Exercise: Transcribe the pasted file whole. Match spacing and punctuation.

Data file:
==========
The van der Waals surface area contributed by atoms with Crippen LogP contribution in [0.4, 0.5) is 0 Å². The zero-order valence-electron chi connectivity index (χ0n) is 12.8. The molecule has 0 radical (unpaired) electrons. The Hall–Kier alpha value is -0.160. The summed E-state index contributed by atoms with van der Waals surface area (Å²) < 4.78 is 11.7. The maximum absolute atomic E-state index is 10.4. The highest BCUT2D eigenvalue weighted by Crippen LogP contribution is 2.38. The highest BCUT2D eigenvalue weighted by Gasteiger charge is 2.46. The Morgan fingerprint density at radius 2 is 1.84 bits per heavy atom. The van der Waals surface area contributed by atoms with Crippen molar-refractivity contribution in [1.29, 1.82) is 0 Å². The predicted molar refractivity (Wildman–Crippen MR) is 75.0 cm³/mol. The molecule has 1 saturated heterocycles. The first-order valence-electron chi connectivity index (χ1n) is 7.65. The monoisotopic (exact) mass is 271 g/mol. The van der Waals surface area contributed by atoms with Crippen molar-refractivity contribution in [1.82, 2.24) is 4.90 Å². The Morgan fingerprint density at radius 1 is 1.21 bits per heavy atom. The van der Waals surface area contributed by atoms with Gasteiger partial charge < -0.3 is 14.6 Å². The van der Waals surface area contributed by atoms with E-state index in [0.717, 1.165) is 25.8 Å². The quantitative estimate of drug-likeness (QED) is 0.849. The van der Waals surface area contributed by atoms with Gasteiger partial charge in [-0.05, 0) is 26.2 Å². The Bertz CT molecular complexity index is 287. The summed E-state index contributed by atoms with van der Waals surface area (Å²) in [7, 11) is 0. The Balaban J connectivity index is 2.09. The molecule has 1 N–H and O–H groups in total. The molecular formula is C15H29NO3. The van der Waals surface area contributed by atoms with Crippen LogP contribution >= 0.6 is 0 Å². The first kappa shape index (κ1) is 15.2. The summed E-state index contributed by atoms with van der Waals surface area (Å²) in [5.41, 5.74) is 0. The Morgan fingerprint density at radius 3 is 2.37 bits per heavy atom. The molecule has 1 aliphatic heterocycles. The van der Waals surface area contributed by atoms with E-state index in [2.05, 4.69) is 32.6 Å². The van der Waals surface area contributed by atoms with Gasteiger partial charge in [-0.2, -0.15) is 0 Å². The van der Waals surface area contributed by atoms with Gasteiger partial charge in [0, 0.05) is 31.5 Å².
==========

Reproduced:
The van der Waals surface area contributed by atoms with Crippen LogP contribution in [0.4, 0.5) is 0 Å². The zero-order valence-electron chi connectivity index (χ0n) is 12.8. The molecule has 0 radical (unpaired) electrons. The Hall–Kier alpha value is -0.160. The summed E-state index contributed by atoms with van der Waals surface area (Å²) < 4.78 is 11.7. The maximum absolute atomic E-state index is 10.4. The highest BCUT2D eigenvalue weighted by Crippen LogP contribution is 2.38. The highest BCUT2D eigenvalue weighted by Gasteiger charge is 2.46. The Morgan fingerprint density at radius 2 is 1.84 bits per heavy atom. The van der Waals surface area contributed by atoms with Crippen molar-refractivity contribution in [1.29, 1.82) is 0 Å². The predicted molar refractivity (Wildman–Crippen MR) is 75.0 cm³/mol. The molecule has 1 saturated heterocycles. The first-order valence-electron chi connectivity index (χ1n) is 7.65. The monoisotopic (exact) mass is 271 g/mol. The van der Waals surface area contributed by atoms with Crippen molar-refractivity contribution in [1.82, 2.24) is 4.90 Å². The Morgan fingerprint density at radius 1 is 1.21 bits per heavy atom. The van der Waals surface area contributed by atoms with Gasteiger partial charge < -0.3 is 14.6 Å². The van der Waals surface area contributed by atoms with E-state index in [0.717, 1.165) is 25.8 Å². The quantitative estimate of drug-likeness (QED) is 0.849. The van der Waals surface area contributed by atoms with Gasteiger partial charge in [-0.05, 0) is 26.2 Å². The Bertz CT molecular complexity index is 287. The summed E-state index contributed by atoms with van der Waals surface area (Å²) in [7, 11) is 0. The Balaban J connectivity index is 2.09. The molecule has 1 N–H and O–H groups in total. The molecular formula is C15H29NO3. The van der Waals surface area contributed by atoms with Crippen LogP contribution >= 0.6 is 0 Å². The first kappa shape index (κ1) is 15.2. The summed E-state index contributed by atoms with van der Waals surface area (Å²) in [5.41, 5.74) is 0. The Morgan fingerprint density at radius 3 is 2.37 bits per heavy atom. The molecule has 1 aliphatic heterocycles. The van der Waals surface area contributed by atoms with E-state index in [2.05, 4.69) is 32.6 Å². The van der Waals surface area contributed by atoms with Gasteiger partial charge in [-0.2, -0.15) is 0 Å². The van der Waals surface area contributed by atoms with Gasteiger partial charge in [0, 0.05) is 31.5 Å².